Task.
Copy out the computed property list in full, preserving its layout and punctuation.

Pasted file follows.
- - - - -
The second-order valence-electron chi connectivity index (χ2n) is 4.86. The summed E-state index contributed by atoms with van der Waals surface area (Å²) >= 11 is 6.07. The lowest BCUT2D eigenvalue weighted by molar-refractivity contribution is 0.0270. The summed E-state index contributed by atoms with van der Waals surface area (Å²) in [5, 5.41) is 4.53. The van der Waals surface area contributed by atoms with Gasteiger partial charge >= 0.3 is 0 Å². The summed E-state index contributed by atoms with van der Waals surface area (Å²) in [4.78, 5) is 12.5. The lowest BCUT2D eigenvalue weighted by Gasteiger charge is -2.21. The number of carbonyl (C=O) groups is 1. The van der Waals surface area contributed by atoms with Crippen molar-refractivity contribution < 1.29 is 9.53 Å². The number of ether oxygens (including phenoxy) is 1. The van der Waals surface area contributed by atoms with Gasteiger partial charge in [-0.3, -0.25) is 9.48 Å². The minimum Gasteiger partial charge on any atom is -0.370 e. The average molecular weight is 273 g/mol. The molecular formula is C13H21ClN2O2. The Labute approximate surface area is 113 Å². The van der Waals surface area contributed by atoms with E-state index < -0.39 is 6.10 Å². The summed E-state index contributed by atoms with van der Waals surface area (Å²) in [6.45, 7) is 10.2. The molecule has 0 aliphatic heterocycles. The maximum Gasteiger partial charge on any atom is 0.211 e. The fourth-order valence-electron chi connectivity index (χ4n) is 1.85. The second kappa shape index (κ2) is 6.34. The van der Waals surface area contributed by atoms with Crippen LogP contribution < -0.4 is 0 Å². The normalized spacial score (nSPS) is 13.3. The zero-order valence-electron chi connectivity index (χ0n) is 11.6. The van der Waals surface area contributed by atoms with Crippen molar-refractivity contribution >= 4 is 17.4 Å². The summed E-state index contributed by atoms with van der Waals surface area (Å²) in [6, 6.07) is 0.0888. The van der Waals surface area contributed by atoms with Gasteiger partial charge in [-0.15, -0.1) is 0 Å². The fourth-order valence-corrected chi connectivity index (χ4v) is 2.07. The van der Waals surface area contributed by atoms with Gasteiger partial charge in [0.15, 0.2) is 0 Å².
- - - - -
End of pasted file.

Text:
The second-order valence-electron chi connectivity index (χ2n) is 4.86. The summed E-state index contributed by atoms with van der Waals surface area (Å²) >= 11 is 6.07. The lowest BCUT2D eigenvalue weighted by molar-refractivity contribution is 0.0270. The summed E-state index contributed by atoms with van der Waals surface area (Å²) in [5, 5.41) is 4.53. The van der Waals surface area contributed by atoms with Gasteiger partial charge >= 0.3 is 0 Å². The summed E-state index contributed by atoms with van der Waals surface area (Å²) in [4.78, 5) is 12.5. The lowest BCUT2D eigenvalue weighted by Gasteiger charge is -2.21. The number of carbonyl (C=O) groups is 1. The van der Waals surface area contributed by atoms with Crippen molar-refractivity contribution < 1.29 is 9.53 Å². The number of ether oxygens (including phenoxy) is 1. The van der Waals surface area contributed by atoms with Gasteiger partial charge in [-0.3, -0.25) is 9.48 Å². The minimum Gasteiger partial charge on any atom is -0.370 e. The average molecular weight is 273 g/mol. The molecular formula is C13H21ClN2O2. The Labute approximate surface area is 113 Å². The van der Waals surface area contributed by atoms with E-state index < -0.39 is 6.10 Å². The summed E-state index contributed by atoms with van der Waals surface area (Å²) in [6.45, 7) is 10.2. The molecule has 0 aliphatic heterocycles. The maximum Gasteiger partial charge on any atom is 0.211 e. The fourth-order valence-electron chi connectivity index (χ4n) is 1.85. The second kappa shape index (κ2) is 6.34. The van der Waals surface area contributed by atoms with Crippen LogP contribution < -0.4 is 0 Å². The normalized spacial score (nSPS) is 13.3. The zero-order valence-electron chi connectivity index (χ0n) is 11.6. The van der Waals surface area contributed by atoms with Crippen molar-refractivity contribution >= 4 is 17.4 Å². The summed E-state index contributed by atoms with van der Waals surface area (Å²) in [6, 6.07) is 0.0888. The van der Waals surface area contributed by atoms with Gasteiger partial charge in [-0.15, -0.1) is 0 Å². The fourth-order valence-corrected chi connectivity index (χ4v) is 2.07. The van der Waals surface area contributed by atoms with Gasteiger partial charge in [0.15, 0.2) is 0 Å².